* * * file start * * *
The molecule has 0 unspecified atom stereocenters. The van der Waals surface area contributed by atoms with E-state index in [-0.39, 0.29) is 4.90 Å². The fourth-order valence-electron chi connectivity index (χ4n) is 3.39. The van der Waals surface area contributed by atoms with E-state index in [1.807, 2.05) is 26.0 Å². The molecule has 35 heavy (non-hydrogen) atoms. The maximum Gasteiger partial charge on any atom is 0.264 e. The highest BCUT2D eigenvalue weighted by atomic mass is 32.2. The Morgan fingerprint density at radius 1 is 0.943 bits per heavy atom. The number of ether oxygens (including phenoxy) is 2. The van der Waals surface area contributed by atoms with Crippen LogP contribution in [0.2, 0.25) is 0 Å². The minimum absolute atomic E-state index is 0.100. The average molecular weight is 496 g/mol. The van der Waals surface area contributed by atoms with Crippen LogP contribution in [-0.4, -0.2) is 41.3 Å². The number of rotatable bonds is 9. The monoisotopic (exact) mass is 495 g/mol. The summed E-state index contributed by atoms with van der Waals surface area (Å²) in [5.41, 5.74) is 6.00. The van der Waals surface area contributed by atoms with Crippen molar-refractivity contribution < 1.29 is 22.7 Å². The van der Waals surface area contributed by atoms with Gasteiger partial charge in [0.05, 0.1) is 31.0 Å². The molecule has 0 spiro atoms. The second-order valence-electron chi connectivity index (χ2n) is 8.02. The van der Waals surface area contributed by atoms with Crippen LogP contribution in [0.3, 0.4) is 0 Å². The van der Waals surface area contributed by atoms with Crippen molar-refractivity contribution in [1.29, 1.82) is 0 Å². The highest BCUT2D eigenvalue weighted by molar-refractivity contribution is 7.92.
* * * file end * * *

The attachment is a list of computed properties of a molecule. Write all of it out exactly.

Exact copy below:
The molecule has 0 unspecified atom stereocenters. The van der Waals surface area contributed by atoms with E-state index in [-0.39, 0.29) is 4.90 Å². The fourth-order valence-electron chi connectivity index (χ4n) is 3.39. The van der Waals surface area contributed by atoms with E-state index in [1.807, 2.05) is 26.0 Å². The molecule has 35 heavy (non-hydrogen) atoms. The maximum Gasteiger partial charge on any atom is 0.264 e. The highest BCUT2D eigenvalue weighted by atomic mass is 32.2. The Morgan fingerprint density at radius 1 is 0.943 bits per heavy atom. The number of ether oxygens (including phenoxy) is 2. The van der Waals surface area contributed by atoms with Crippen LogP contribution in [0.2, 0.25) is 0 Å². The minimum absolute atomic E-state index is 0.100. The average molecular weight is 496 g/mol. The van der Waals surface area contributed by atoms with Crippen LogP contribution in [-0.4, -0.2) is 41.3 Å². The number of rotatable bonds is 9. The monoisotopic (exact) mass is 495 g/mol. The summed E-state index contributed by atoms with van der Waals surface area (Å²) in [5.41, 5.74) is 6.00. The van der Waals surface area contributed by atoms with Crippen molar-refractivity contribution < 1.29 is 22.7 Å². The van der Waals surface area contributed by atoms with Gasteiger partial charge in [0.05, 0.1) is 31.0 Å². The molecule has 0 spiro atoms. The second-order valence-electron chi connectivity index (χ2n) is 8.02. The van der Waals surface area contributed by atoms with Crippen LogP contribution in [0.3, 0.4) is 0 Å². The van der Waals surface area contributed by atoms with Crippen molar-refractivity contribution in [1.29, 1.82) is 0 Å². The highest BCUT2D eigenvalue weighted by molar-refractivity contribution is 7.92.